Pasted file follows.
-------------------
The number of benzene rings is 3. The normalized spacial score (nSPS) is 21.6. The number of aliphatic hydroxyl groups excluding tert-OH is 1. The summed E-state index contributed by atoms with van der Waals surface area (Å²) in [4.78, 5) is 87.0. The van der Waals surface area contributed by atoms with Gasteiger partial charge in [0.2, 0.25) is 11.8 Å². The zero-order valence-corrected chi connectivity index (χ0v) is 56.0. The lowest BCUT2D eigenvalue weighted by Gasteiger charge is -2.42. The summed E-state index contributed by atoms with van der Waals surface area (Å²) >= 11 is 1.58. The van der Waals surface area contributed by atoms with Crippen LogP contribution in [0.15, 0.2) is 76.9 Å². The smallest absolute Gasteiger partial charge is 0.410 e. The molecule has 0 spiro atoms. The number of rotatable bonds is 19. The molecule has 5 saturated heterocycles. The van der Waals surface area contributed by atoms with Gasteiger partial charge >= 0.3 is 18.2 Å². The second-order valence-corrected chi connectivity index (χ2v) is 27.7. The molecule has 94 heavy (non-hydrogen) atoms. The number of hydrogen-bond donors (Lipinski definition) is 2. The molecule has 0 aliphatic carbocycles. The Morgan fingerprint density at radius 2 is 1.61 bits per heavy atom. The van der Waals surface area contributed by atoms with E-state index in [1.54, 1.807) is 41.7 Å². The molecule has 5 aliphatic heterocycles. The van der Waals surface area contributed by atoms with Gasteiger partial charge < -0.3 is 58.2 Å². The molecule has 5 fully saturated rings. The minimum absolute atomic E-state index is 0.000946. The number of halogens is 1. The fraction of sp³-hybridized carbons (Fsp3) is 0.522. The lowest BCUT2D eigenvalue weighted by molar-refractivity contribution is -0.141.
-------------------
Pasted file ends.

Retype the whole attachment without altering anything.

The number of benzene rings is 3. The normalized spacial score (nSPS) is 21.6. The number of aliphatic hydroxyl groups excluding tert-OH is 1. The summed E-state index contributed by atoms with van der Waals surface area (Å²) in [4.78, 5) is 87.0. The van der Waals surface area contributed by atoms with Gasteiger partial charge in [0.2, 0.25) is 11.8 Å². The zero-order valence-corrected chi connectivity index (χ0v) is 56.0. The lowest BCUT2D eigenvalue weighted by Gasteiger charge is -2.42. The summed E-state index contributed by atoms with van der Waals surface area (Å²) >= 11 is 1.58. The van der Waals surface area contributed by atoms with Crippen LogP contribution in [0.15, 0.2) is 76.9 Å². The smallest absolute Gasteiger partial charge is 0.410 e. The molecule has 0 spiro atoms. The number of rotatable bonds is 19. The molecule has 5 saturated heterocycles. The van der Waals surface area contributed by atoms with Gasteiger partial charge >= 0.3 is 18.2 Å². The second-order valence-corrected chi connectivity index (χ2v) is 27.7. The molecule has 94 heavy (non-hydrogen) atoms. The number of hydrogen-bond donors (Lipinski definition) is 2. The molecule has 0 aliphatic carbocycles. The Morgan fingerprint density at radius 2 is 1.61 bits per heavy atom. The van der Waals surface area contributed by atoms with E-state index in [1.54, 1.807) is 41.7 Å². The molecule has 5 aliphatic heterocycles. The van der Waals surface area contributed by atoms with Gasteiger partial charge < -0.3 is 58.2 Å². The molecule has 5 fully saturated rings. The minimum absolute atomic E-state index is 0.000946. The number of halogens is 1. The fraction of sp³-hybridized carbons (Fsp3) is 0.522. The lowest BCUT2D eigenvalue weighted by molar-refractivity contribution is -0.141.